Richard Fisher and Valerie Nathan own Trapeze Communications, an advertising and creative agency, known for high impact campaigns in our market and beyond. Trapeze helps clients fine tune their brands for relevance and success across digital and traditional media. Their client list includes Buy BC, Omicron, Woods Hole Oceanographic Institute, Child Care BC, Art Gallery of Greater Victoria and Craigdarroch Castle.
We asked Richard and Valerie to share their perspective and advice on marketing during COVID-19.
How do you think consumer attitudes and buying patterns will change post-pandemic?
There is still so much uncertainty. It will depend on how badly people’s incomes have been affected. Chances are consumers will likely not revert to pre-pandemic behaviours and be more focused on essentials — like re-starting activities and choices that affect or enhance health and safety — than clamouring to buy the latest thing (haircuts will be in high demand!). We will also likely and hopefully see a strong preference for “buy local” as people understand the value in supporting local businesses.
As we cope with this extraordinary challenge, how can businesses keep their brands top of mind?
By reconnecting with their clients, suppliers and colleagues, sharing information, being relevant. It’s not a time to try and “sell people stuff” — it’s a time to let them know you’re here for them.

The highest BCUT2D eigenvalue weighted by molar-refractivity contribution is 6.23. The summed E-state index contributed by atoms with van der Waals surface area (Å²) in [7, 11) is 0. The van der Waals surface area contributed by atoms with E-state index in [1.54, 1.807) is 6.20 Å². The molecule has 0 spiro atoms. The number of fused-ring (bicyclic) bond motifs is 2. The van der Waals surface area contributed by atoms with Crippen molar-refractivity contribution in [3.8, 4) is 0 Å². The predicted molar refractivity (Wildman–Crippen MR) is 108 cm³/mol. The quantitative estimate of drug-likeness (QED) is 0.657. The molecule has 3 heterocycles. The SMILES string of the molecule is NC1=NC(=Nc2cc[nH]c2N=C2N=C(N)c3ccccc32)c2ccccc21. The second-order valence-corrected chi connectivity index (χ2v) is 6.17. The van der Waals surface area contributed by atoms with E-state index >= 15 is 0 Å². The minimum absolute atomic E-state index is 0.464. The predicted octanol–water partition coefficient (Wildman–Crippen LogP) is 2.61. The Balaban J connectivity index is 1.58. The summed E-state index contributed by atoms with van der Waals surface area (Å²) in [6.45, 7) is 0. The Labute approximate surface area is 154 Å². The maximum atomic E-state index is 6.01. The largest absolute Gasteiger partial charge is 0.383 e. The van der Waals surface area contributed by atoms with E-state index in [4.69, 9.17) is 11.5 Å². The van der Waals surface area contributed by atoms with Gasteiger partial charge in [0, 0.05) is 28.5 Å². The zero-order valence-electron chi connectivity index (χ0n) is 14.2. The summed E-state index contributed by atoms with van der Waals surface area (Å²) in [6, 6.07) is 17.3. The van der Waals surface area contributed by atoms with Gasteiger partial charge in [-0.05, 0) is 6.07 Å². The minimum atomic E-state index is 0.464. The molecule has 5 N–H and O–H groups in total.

What approach can brands can take right now to maintain and increase share of voice?
If you are a public-facing business, reassuring people that you are taking the correct safety measures for customers and employees would be a good strategy. As an example, some pizza delivery chains are doing this in their ads, emphasizing that the food and box is not touched once it has been removed from oven and out for delivery. If I was thinking of ordering a pizza, I’d pick them, based on this. Regardless of the message or creative, it is crucial for brands to strike a tone that shows some heart, empathy and understanding of the current reality.
What should businesses focus on when it comes to their marketing and advertising strategies over the next three months?
Make your marketing and communications messages relevant to the times. What does your audience need or want and how can you help them? This will hopefully be a time of recovery, catching up on things, starting to enjoy life again. Focus on how your brand relates to this and can be helpful to others. In the coming months, it will be more critical than ever to have a dynamic web presence and focused digital strategy. Update your website, SM channels and content if lagging.
Do you have any advice you want to share with business owners?
This is a time to communicate not withdraw — however you can afford to do so. Reach out to customers, keep them informed, communicate. Be real. As an example, journalists and late night talk show hosts are broadcasting from their basements and no one cares that the lighting is lousy right now. It’s an opportunity to be less slick, more real, and communicate cost effectively. Make sure your digital channels like your website and social media are robust, up-to-date and in-use. This is a time to get your brand and/or your marketing tools in order if they have been neglected, and to get ready for the new “normal” — whatever and whenever that is.